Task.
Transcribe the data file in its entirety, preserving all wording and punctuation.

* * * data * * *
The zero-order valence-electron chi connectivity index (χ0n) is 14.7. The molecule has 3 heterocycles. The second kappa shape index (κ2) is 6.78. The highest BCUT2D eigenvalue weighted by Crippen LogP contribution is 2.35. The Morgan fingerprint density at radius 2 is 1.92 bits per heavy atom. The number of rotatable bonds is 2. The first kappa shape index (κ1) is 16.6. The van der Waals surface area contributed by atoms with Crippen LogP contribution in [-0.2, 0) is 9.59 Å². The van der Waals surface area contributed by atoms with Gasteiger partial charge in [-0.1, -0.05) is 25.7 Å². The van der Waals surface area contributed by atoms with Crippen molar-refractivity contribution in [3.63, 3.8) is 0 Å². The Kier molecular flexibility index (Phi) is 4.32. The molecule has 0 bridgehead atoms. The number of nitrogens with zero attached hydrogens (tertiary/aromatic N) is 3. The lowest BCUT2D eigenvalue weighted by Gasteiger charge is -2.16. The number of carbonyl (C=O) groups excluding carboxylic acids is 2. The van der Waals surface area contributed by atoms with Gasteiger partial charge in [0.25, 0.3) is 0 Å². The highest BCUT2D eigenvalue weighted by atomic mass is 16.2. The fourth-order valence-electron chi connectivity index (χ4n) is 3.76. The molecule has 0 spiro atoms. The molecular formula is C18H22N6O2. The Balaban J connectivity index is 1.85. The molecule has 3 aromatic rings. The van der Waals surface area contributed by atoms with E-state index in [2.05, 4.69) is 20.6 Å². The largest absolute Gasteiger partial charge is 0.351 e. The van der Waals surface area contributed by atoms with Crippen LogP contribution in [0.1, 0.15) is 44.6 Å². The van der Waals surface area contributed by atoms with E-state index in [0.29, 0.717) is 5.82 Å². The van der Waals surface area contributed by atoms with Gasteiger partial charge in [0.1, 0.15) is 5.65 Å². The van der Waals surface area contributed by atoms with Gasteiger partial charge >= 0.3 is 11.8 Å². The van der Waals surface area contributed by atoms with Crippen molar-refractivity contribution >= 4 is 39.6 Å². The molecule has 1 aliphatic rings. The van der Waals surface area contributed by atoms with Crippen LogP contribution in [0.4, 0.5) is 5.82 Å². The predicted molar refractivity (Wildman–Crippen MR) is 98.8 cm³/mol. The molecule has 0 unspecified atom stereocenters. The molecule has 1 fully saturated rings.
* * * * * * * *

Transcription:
The zero-order valence-electron chi connectivity index (χ0n) is 14.7. The molecule has 3 heterocycles. The second kappa shape index (κ2) is 6.78. The highest BCUT2D eigenvalue weighted by Crippen LogP contribution is 2.35. The Morgan fingerprint density at radius 2 is 1.92 bits per heavy atom. The number of rotatable bonds is 2. The first kappa shape index (κ1) is 16.6. The van der Waals surface area contributed by atoms with Crippen LogP contribution in [-0.2, 0) is 9.59 Å². The van der Waals surface area contributed by atoms with Gasteiger partial charge in [-0.1, -0.05) is 25.7 Å². The van der Waals surface area contributed by atoms with Crippen molar-refractivity contribution in [3.63, 3.8) is 0 Å². The Kier molecular flexibility index (Phi) is 4.32. The molecule has 0 bridgehead atoms. The number of nitrogens with zero attached hydrogens (tertiary/aromatic N) is 3. The lowest BCUT2D eigenvalue weighted by Gasteiger charge is -2.16. The number of carbonyl (C=O) groups excluding carboxylic acids is 2. The van der Waals surface area contributed by atoms with Gasteiger partial charge in [0.25, 0.3) is 0 Å². The highest BCUT2D eigenvalue weighted by atomic mass is 16.2. The fourth-order valence-electron chi connectivity index (χ4n) is 3.76. The molecule has 0 spiro atoms. The molecular formula is C18H22N6O2. The Balaban J connectivity index is 1.85. The molecule has 3 aromatic rings. The van der Waals surface area contributed by atoms with E-state index in [2.05, 4.69) is 20.6 Å². The largest absolute Gasteiger partial charge is 0.351 e. The van der Waals surface area contributed by atoms with Crippen LogP contribution in [0.1, 0.15) is 44.6 Å². The van der Waals surface area contributed by atoms with E-state index in [0.29, 0.717) is 5.82 Å². The van der Waals surface area contributed by atoms with Gasteiger partial charge in [0.1, 0.15) is 5.65 Å². The van der Waals surface area contributed by atoms with Gasteiger partial charge >= 0.3 is 11.8 Å². The van der Waals surface area contributed by atoms with Crippen molar-refractivity contribution >= 4 is 39.6 Å². The molecule has 1 aliphatic rings. The van der Waals surface area contributed by atoms with Crippen LogP contribution in [0.4, 0.5) is 5.82 Å². The predicted molar refractivity (Wildman–Crippen MR) is 98.8 cm³/mol. The molecule has 0 unspecified atom stereocenters. The molecule has 1 fully saturated rings.